Research in Patient Decision Support
I am currently engaged in two newly-funded projects conducting research in patient decision support. The first, "Information Interpretation in Patient Decision Support," funded by the Agency for Healthcare Research and Quality, is with PI Margaret Holmes-Rovner. The second, "Patient Decision Making About Antidepressant Medication," is a Clinical Scientist Career Development Award awarded by NIMH, for which I am the Principal Investigator.
Both projects focus on how patients evaluate information and make decisions relevant to their own health needs. The common goal of both projects is to develop knowledge for understanding how patient decision support interventions should be designed to foster more effective shared decision making between patients and health care providers.
The first project compares populations varied by ethnicity (African American/Caucasian) and education (with/without college education) to investigate patients' interpretation of information about risks and benefits of treatment decisions for benign prostatic hyperplasia (SDP/BPH) and the impact of such information on their decisions. We propose to examine information types commonly used to communicate risks and benefits of medical treatments to patients: statistical information, graphical lists, graphical drawings and diagrams, and patient interviews.
Research questions to be addressed are:
1) Do information types differentially affect participants' likelihood to choose a treatment?
2) Do information types differentially affect participants' interpretation of importance and salience of the information?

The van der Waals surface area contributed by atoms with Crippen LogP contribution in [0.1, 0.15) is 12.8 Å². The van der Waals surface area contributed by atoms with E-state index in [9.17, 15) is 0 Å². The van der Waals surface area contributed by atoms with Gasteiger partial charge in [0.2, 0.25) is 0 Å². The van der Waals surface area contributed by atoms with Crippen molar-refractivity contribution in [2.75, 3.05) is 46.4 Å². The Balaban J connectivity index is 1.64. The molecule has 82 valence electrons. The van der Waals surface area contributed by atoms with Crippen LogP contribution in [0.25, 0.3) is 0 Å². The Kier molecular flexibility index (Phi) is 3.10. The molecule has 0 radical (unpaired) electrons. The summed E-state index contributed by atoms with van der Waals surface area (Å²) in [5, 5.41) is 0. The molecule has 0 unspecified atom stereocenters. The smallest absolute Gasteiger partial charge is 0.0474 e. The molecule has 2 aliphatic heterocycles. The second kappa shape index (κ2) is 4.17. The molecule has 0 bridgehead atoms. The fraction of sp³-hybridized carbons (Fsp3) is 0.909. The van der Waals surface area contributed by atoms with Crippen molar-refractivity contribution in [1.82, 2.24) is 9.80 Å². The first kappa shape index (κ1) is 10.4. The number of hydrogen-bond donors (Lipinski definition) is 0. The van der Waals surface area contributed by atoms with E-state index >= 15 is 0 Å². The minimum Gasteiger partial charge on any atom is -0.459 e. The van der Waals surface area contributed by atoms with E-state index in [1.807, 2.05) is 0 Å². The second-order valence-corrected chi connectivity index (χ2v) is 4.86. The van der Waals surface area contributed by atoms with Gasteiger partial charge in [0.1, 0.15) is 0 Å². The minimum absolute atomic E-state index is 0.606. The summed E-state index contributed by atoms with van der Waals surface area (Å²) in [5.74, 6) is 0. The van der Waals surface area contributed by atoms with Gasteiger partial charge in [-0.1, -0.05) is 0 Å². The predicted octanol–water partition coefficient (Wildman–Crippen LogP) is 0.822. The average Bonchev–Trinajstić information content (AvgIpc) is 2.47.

3) What new questions or concerns are raised for participants by full information?
The second project is an investigation of patients' decisions to decline or discontinue depression medication, despite its effectiveness and availability. Little is known about how people make depression treatment decisions, including key influences on decision making and appropriateness of decision making as related to health status and health system outcomes. Research on patient decision making can provide information that is needed to develop patient-focused interventions to improve depression treatment outcomes.
The goal of research in the first project is to describe relationships over time between patient decision making, medication use, health status, and cost and utilization of health services outcomes. Based on findings from the first project, a patient decision support intervention for primary care depression treatment will be pilot-tested for feasibility in the second project. The long-term goal is to improve the quality of primary care services for depression through implementation of decision support interventions for diverse populations of patients undergoing depression treatment.
Contact Celia Wills